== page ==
Designer focus: Martin Storey

He learnt to knit when he was a child, and has gone on to take the knitting world by storm - producing over 100 designs a year for Rowan, knitting magazines & books. We're lucky enough to feature some of his knitting patterns over on The Making Spot,  - they're always bursting with texture, colour & detail, making them much-loved around the world. So we couldn't resist the chance to ply him with questions about his designs....

You were taught to knit by an Infant teacher. Did you knit as a child/teenager? After leaving junior school my knitting lapsed until around the age of 20, when I picked up the needles again to knit a much-coveted Patricia Roberts, grapes & cherries design. I took the completed garment along with me to my interview for a place on the local art foundation course and the design so impressed the tutors that on the strength of that particular piece of knitting, they granted me a place.

What did you enjoy most about your first job in knitwear?

My first job in knitwear was as design assistant to Artwork - aninnovative handknitting company in the 1980’s and 1990’s. It was there that I learnt all my pattern writing skills. I particularly enjoyed working on the themes and research for the seasonal collections. We spent many a happy Friday morning, trawling through the vintage stalls along Portobello Road, looking for inspirational textiles and knits.

How many patterns do you design a year?

Mostly I produce between 100 and 200 handknit designs per year – mainly designs for Rowan brochures, magazines & their website, plus knitting Magazines and books in conjunction with Berry & Bridges.

Where do you start when you work on a new knitting pattern?

I always start my design process with lots of research. I look at all the current catwalk trends, trawl through hundred’s of fashion and interior magazines, buy vintage clothing and pieces of textiles, charity shop finds, vintage patterns and books... I then put that information together with the yarns in to stories or themes and refine everything until I have a group of designs that I am happy with. We always work to a theme or story for our Rowan brochures and magazines, which is perfect for me as that is exactly as I work.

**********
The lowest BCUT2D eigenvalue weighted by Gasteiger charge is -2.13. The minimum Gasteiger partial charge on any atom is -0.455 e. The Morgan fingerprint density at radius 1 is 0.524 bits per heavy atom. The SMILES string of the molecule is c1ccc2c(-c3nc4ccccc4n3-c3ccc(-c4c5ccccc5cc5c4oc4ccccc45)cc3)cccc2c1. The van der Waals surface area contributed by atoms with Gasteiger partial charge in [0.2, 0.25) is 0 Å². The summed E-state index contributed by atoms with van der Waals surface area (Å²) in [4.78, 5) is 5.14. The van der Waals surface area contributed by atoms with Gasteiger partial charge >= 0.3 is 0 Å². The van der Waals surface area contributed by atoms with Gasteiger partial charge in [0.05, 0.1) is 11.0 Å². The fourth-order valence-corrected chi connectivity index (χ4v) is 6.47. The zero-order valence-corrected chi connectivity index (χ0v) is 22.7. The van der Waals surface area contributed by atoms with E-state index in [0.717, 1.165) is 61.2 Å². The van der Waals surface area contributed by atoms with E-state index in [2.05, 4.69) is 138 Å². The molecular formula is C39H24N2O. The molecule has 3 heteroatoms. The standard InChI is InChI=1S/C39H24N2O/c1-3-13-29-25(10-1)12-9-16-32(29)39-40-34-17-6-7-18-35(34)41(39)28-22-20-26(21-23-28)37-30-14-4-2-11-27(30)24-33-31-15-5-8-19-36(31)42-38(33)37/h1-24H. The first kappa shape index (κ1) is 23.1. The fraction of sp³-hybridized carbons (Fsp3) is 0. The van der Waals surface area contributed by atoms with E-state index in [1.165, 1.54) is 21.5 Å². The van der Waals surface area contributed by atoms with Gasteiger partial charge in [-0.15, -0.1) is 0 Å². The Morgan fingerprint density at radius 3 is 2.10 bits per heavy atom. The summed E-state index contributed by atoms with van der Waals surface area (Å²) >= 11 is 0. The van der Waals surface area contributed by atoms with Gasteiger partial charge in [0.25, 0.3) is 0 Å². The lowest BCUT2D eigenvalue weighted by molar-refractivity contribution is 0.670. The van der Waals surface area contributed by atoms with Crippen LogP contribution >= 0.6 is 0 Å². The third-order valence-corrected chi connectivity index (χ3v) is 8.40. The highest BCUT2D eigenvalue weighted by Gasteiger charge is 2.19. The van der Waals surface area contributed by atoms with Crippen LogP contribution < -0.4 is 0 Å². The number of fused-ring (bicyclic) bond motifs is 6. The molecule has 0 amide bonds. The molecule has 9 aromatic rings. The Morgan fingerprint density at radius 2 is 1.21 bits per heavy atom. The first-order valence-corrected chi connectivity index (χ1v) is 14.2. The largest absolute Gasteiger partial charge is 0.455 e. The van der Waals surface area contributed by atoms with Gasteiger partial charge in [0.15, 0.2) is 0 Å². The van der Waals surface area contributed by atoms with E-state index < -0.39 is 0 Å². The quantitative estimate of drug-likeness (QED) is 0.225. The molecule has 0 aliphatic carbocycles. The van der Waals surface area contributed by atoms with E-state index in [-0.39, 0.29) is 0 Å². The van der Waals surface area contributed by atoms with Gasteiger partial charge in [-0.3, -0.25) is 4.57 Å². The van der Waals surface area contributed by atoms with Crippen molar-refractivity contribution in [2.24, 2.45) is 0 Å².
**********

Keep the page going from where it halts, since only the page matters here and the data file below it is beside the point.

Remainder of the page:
What design trends are you seeing as big news in knitting this season?

Colourwork (intarsia and fairisle) is still a big trend in knitting and aran cabling and texture is making a strong comeback. We have had a lot of lace knitting over the past few seasons, and I feel that those lace knitters are now looking for ‘new’ knitting challenges. My new book ‘Aran Knitting’ [published by St Martins Press] has been very well received.

Do you have favourite styles or techniques that you're enjoying working with?

I have always loved designing and making charts for intarsia and fairisle designs – though I do get a bit carried away and sometimes end up with something that is far too complicated to knit! I also have a bit of a reputation for my cable designs. I do enjoy coming up with unusual twists on traditional cables and arans.

Do you have a favourite patterns of yours that's currently on The Making Spot?

I would say that Suvittak and Nasak hooded cable designs [picctured below - from The Knitter issue 14] stick in my memory. Not only was I really pleased with the result, but also my very-hard-to-please niece and nephew liked them so much, they had to have them knitted up! They think the designs are ‘cool’ and wear them constantly – always a seal of approval.

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